It is expected that the Central Coast Council’s Climate Change Policy will soon be publicly exhibited.
Agenda item 5.4 for the July 9 Council meeting, “response to Mayoral Minute Climate Change” reported that the policy’s direction was to achieve net zero emissions by 2050, complying with the NSW Government’s policy – another example of compliance and non-compliance.
The Central Coast Regional Plan 2036 has not shown leadership on climate change action, therefore any and all actions on climate change are treated with suspicion.
Recommendations made in the Gosford City Council 2010 climate change policy will be repeated in 2018.
At this very slow rate of advancement, it will be another 40 years before zero emissions is a reality.
During this time conflict between the State Government, Central Coast Council and the public will be turbulent.
The intention of the Central Coast Regional Plan dominates Council meeting discussions and agenda items.
The amalgamation of Gosford and Wyong Councils was an indication of the strength of local government compared to state government.
It is big brother and little brother and the same will apply to Council’s climate change policy.
In 1987 Allen Strom, a leader of forward thinking and planning, reported on climate change and associated issues.
Since 1987, there have been countless workshops, meetings, discussions and conferences on climate change, some described as talkfests while others have genuinely tackled the matter and adopted actions.
Each summer is now expected to be longer, hotter and more distressing than the previous summer.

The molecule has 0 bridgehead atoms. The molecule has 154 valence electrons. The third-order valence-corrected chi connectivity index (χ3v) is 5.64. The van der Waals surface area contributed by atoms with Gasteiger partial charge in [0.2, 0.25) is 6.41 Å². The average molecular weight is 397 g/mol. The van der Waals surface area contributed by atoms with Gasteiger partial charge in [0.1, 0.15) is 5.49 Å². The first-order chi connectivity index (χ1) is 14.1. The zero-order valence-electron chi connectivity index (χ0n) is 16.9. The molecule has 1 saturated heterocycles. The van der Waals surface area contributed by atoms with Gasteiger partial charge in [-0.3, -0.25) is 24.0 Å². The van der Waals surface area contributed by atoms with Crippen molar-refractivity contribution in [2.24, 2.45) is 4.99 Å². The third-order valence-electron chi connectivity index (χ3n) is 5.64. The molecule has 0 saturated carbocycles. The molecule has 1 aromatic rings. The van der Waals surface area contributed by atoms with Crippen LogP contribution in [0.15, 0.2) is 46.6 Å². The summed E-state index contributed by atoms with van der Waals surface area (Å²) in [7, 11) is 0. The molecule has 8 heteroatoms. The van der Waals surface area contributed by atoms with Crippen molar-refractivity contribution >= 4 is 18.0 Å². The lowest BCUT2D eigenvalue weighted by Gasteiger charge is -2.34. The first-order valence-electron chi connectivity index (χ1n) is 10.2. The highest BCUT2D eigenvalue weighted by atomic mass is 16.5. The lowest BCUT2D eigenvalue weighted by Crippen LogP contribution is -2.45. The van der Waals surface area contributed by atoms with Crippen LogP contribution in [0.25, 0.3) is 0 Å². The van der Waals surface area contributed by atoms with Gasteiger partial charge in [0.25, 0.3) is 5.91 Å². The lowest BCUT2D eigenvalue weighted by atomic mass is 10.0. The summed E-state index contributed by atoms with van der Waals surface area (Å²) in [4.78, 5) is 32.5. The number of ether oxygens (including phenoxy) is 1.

The climate, more than at any other time in modern history, controls human behaviour.
The Council’s response to this situation is to have a zero emissions target by 2050, 32 more years into the future.
Assuming this goal is achieved, climate change will have been a recognised problem for at least 63 years.
I do not assume that zero emissions by 2050 is a guaranteed certainty as the Council does not have the freedom to determine independently its own emission targets.
Its policy must be consistent with that of the State Government.
The bottom line is the State Government controls the Council’s actions on climate change.
Sometime in the future a concerned resident will comment on the lost opportunity in 2018 for Central Coast Council to take real action on climate change.
Discussion on climate change did not take precedence at the Council meeting on July 9.
Discussion of the Mayoral Minute was deferred for a future meeting.
Development and growth issues continue to dominate.
Letter, 12 Jul 2018
Norm Harris, Umina